The part-time MBTA bus driver gave a detailed description of her armed assailant, down to a severe case of facial acne, and said a bullet zipped by so close she could feel a brush of wind on her thigh. She showed police bullet holes in her jacket, and said the attacker who took her wallet was sent by a former lover to collect a debt.
Nancy Parker said she escaped repeated, close-range gunfire aboard her empty bus on Oct. 2, 2007 at the intersection of Garfield Avenue and Exeter Street in Chelsea, and she worked with police to produce a sketch of the suspect.
But prosecutors call her story bogus.
Yesterday, Parker was charged in Suffolk Superior Court with filing a false report, misleading a witness, and worker’s compensation fraud.
The case has come before the courts previously. It was dismissed in 2009 in Chelsea District Court by Judge James LaMothe over the objections of prosecutors. But in December, a Suffolk County grand jury issued a three-count indictment against Parker, who yesterday pleaded not guilty to all three charges.
“Contrary to her training, Parker did not call 911 or use the bus radio to request an emergency response,’’ said David McGowan, Suffolk assistant district attorney. “Instead, Parker used her cellphone to call bus operations at the Charlestown garage. Parker claimed there were no passengers on the bus, despite this being one of the MBTA’s busier bus routes.’’
Jake Wark, a spokesman for the district attorney’s office, said yesterday that it was unlikely that Parker could have escaped being wounded by gunfire, given the bullet holes in her tight-fitting MBTA jacket.
Prosecutors did not speculate on a motive, but said the defendant collected $7,700 in worker’s compensation, saying she injured her arm in an attempt to elude the gunman. Doctors were paid $2,063 out of the claim to treat her.
Mandy Hebert, Parker’s lawyer in the 2009 Chelsea District Court case, told LaMothe during that trial that ballistic evidence backed Parker’s story. A bullet was recovered from the driver’s seat, the lawyer said, and the motive of a thief is not for a crime victim to determine.
“A robbery is a robbery,’’ Hebert said, according to a previous Globe article.
Parker, 53, of Burlington, left the courtroom yesterday with her lawyer, Jennifer O’Brien, and both declined to comment.
Parker, who made $17.26 an hour, was hired by the MBTA in August 2006 and was fired in August 2008, a T spokesman said.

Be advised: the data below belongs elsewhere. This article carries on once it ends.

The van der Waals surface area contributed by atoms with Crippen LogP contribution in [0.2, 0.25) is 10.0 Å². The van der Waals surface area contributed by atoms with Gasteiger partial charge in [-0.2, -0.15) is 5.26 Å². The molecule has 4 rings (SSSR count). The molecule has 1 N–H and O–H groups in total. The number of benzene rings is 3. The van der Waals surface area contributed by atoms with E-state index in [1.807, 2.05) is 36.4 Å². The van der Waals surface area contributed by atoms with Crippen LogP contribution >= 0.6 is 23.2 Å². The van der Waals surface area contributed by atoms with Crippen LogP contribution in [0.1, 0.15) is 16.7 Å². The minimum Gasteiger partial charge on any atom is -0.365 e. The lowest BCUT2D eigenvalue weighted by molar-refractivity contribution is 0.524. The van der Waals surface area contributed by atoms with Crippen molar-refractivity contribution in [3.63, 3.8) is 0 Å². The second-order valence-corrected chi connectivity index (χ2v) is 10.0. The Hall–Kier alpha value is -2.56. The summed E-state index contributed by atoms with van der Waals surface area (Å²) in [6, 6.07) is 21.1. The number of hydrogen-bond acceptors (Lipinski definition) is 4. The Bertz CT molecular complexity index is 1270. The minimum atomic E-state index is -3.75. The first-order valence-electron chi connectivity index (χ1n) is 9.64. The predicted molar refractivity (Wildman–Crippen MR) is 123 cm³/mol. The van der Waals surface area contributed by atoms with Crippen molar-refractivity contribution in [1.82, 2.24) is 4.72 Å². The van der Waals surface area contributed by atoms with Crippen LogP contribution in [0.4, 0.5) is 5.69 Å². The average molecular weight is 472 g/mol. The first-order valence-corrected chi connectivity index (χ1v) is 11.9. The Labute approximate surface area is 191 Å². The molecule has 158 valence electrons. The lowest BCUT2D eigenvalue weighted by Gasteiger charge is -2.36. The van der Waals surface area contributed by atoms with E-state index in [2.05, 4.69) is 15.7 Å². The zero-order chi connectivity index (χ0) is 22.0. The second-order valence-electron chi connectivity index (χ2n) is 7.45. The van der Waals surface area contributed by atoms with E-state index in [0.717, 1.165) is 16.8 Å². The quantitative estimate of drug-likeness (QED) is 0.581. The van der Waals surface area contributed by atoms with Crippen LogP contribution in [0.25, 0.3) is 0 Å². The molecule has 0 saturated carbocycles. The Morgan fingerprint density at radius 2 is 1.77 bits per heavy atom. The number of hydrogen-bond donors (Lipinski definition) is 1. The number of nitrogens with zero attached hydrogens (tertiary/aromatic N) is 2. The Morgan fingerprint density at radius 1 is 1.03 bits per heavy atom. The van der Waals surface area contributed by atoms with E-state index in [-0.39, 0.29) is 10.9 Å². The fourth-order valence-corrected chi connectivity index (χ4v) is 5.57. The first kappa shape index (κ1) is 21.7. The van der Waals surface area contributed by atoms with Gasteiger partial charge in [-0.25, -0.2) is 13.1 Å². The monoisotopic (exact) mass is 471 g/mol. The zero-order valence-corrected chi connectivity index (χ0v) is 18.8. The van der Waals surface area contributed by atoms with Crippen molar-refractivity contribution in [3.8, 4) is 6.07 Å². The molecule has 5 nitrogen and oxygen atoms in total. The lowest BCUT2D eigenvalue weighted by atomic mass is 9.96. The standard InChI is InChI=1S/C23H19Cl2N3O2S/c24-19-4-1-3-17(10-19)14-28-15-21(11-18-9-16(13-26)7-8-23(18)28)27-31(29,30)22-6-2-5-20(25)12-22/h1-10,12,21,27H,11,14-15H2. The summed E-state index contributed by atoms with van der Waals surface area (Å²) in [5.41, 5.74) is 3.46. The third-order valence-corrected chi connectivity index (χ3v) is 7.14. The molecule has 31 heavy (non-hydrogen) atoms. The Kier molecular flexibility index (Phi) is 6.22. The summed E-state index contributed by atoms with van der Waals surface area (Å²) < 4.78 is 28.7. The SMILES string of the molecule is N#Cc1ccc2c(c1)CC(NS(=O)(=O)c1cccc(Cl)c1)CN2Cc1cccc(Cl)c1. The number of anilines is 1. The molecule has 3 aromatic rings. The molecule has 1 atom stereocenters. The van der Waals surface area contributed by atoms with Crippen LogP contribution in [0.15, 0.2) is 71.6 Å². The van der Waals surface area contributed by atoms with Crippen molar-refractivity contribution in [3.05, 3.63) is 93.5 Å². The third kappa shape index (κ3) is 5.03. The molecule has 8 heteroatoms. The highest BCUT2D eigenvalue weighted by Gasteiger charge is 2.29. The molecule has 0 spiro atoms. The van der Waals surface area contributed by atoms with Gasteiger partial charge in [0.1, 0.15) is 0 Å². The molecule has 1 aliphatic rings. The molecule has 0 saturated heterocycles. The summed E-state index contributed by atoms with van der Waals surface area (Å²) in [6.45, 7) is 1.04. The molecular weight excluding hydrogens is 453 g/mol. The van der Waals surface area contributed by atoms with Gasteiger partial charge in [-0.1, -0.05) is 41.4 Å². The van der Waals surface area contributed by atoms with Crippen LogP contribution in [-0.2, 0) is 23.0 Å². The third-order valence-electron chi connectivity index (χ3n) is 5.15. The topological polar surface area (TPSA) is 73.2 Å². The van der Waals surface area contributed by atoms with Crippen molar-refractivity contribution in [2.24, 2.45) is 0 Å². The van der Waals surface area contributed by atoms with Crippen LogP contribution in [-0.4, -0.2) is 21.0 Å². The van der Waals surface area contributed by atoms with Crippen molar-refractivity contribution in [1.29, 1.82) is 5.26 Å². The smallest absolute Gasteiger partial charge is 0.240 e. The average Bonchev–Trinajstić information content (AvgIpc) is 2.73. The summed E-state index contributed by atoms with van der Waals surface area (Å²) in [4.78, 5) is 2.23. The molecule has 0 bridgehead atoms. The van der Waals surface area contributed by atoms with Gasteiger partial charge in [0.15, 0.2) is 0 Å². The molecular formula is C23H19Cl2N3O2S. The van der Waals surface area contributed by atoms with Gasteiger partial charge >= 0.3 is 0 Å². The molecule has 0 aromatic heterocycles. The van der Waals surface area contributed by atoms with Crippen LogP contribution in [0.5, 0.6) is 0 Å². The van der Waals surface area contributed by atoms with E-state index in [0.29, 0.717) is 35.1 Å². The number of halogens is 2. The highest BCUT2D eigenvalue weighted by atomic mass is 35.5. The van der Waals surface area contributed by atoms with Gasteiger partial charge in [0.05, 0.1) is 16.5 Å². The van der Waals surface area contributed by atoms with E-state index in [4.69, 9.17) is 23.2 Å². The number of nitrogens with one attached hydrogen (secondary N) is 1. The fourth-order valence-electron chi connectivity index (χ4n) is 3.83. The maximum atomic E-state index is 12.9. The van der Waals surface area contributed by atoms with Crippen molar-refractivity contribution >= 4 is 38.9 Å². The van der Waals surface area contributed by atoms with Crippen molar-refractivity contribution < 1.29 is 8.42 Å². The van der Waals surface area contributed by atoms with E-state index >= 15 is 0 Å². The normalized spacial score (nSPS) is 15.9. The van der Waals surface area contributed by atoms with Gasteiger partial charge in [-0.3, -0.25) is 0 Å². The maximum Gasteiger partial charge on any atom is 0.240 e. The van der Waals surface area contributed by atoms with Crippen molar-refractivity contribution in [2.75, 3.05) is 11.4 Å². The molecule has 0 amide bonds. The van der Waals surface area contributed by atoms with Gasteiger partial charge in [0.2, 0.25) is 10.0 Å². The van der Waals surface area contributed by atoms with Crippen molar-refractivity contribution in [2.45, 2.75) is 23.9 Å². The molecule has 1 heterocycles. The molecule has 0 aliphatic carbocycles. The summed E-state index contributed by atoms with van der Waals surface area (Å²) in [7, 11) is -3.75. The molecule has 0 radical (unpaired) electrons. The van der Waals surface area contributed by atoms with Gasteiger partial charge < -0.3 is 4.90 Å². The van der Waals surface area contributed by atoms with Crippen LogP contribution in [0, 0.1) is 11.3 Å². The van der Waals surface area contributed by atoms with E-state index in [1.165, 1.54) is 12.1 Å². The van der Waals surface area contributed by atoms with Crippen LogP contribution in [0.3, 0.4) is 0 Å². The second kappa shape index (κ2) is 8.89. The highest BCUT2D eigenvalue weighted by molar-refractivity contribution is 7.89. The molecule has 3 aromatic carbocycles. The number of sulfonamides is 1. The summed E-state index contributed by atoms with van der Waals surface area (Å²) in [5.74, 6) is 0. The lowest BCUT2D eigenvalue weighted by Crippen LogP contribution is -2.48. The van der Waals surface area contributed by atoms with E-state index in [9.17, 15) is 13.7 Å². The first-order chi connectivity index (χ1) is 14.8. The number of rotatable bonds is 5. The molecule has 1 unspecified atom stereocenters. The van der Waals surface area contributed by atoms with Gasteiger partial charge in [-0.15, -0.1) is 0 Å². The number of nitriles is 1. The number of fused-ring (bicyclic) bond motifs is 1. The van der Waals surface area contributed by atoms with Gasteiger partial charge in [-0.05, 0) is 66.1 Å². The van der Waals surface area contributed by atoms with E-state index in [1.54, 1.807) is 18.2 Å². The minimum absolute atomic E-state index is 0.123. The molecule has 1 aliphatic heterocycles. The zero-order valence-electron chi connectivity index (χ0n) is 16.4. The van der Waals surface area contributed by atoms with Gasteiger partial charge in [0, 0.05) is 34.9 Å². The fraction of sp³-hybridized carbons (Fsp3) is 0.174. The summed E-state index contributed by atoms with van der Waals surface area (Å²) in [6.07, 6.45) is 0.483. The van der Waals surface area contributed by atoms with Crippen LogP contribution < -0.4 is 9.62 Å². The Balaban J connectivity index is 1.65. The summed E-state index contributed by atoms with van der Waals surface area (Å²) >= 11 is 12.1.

An investigation into Parker’s background revealed that she had filed a previous worker’s compensation claim with Comcastthat turned out to be false and was denied, according to an MBTA Transit Police affidavit. Parker said that she had fallen off an elevator at a Comcast work site, according to the affidavit.
In the alleged attack aboard the MBTA bus in 2007, Parker said, the assailant yelled, “I want your money’’ and then “I want your wallet’’ before firing at her and hitting her seat. The bullet narrowly missed her leg, she told investigators.
Parker said she then got up and moved toward the middle of the bus, but the gunman blocked her from reaching the rear exit door. As she attempted to pass him, she said, he pushed her on the shoulder, causing her to fall onto the fare box.
The suspect then grabbed her and she fell face down onto the floor, Parker said, then pulled her wallet out of her back pocket and stood over her, firing three rounds at her. All of the bullets narrowly missed, she said.
She said she remained on the floor not knowing where the gunman was, but after several minutes of silence reached into her shirt pocket for her cellphone and called the Charlestown garage. It was not clear in her narrative when the bullet holes were made in her jacket.
Parker initially told investigators that it was a random attack. She later said she believed the gunman had been sent by a woman she had dated 14 years ago. Parker said she owed the woman $5,000, and that the former girlfriend had threatened to “cap her’’ if she did not repay her.
Clerk Magistrate Gary D. Wilson released Parker without bail and ordered her to return to court Feb. 28 for a hearing.